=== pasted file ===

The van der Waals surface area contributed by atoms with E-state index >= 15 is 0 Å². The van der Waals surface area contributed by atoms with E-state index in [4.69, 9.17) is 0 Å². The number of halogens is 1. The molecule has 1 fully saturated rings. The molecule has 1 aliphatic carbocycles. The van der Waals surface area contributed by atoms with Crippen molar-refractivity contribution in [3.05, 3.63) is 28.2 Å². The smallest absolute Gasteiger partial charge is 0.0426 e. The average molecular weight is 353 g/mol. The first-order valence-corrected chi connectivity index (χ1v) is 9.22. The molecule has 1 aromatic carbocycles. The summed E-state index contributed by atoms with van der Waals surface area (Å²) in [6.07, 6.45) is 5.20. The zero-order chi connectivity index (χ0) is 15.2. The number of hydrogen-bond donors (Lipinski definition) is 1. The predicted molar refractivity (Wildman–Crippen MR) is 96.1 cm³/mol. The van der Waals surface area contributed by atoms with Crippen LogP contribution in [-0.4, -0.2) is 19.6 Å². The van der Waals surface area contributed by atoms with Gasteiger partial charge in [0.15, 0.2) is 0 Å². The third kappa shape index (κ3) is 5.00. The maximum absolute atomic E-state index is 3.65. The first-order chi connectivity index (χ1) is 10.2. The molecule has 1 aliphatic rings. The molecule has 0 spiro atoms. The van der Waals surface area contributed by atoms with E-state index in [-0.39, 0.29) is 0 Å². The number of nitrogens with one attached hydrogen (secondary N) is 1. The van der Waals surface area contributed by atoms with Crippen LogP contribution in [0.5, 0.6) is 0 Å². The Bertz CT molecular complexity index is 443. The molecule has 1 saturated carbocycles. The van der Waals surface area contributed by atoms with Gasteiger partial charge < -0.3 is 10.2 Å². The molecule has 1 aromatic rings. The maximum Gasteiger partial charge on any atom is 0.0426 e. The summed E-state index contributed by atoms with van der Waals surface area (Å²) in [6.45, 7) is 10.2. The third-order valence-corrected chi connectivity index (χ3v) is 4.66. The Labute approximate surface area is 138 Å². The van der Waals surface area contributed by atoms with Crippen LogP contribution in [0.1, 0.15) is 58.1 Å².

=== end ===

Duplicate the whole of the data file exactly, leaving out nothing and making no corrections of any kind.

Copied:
The van der Waals surface area contributed by atoms with E-state index >= 15 is 0 Å². The van der Waals surface area contributed by atoms with E-state index in [4.69, 9.17) is 0 Å². The number of halogens is 1. The molecule has 1 fully saturated rings. The molecule has 1 aliphatic carbocycles. The van der Waals surface area contributed by atoms with Crippen molar-refractivity contribution in [3.05, 3.63) is 28.2 Å². The smallest absolute Gasteiger partial charge is 0.0426 e. The average molecular weight is 353 g/mol. The first-order valence-corrected chi connectivity index (χ1v) is 9.22. The molecule has 1 aromatic carbocycles. The summed E-state index contributed by atoms with van der Waals surface area (Å²) in [6.07, 6.45) is 5.20. The zero-order chi connectivity index (χ0) is 15.2. The number of hydrogen-bond donors (Lipinski definition) is 1. The predicted molar refractivity (Wildman–Crippen MR) is 96.1 cm³/mol. The van der Waals surface area contributed by atoms with Crippen LogP contribution in [-0.4, -0.2) is 19.6 Å². The van der Waals surface area contributed by atoms with Gasteiger partial charge in [0.15, 0.2) is 0 Å². The third kappa shape index (κ3) is 5.00. The maximum absolute atomic E-state index is 3.65. The first-order chi connectivity index (χ1) is 10.2. The molecule has 1 aliphatic rings. The molecule has 0 spiro atoms. The van der Waals surface area contributed by atoms with E-state index in [-0.39, 0.29) is 0 Å². The number of nitrogens with one attached hydrogen (secondary N) is 1. The van der Waals surface area contributed by atoms with Crippen LogP contribution in [0.5, 0.6) is 0 Å². The Bertz CT molecular complexity index is 443. The molecule has 1 saturated carbocycles. The van der Waals surface area contributed by atoms with Gasteiger partial charge < -0.3 is 10.2 Å². The molecule has 1 aromatic rings. The maximum Gasteiger partial charge on any atom is 0.0426 e. The summed E-state index contributed by atoms with van der Waals surface area (Å²) in [6.45, 7) is 10.2. The third-order valence-corrected chi connectivity index (χ3v) is 4.66. The Labute approximate surface area is 138 Å². The van der Waals surface area contributed by atoms with Crippen LogP contribution in [0.1, 0.15) is 58.1 Å².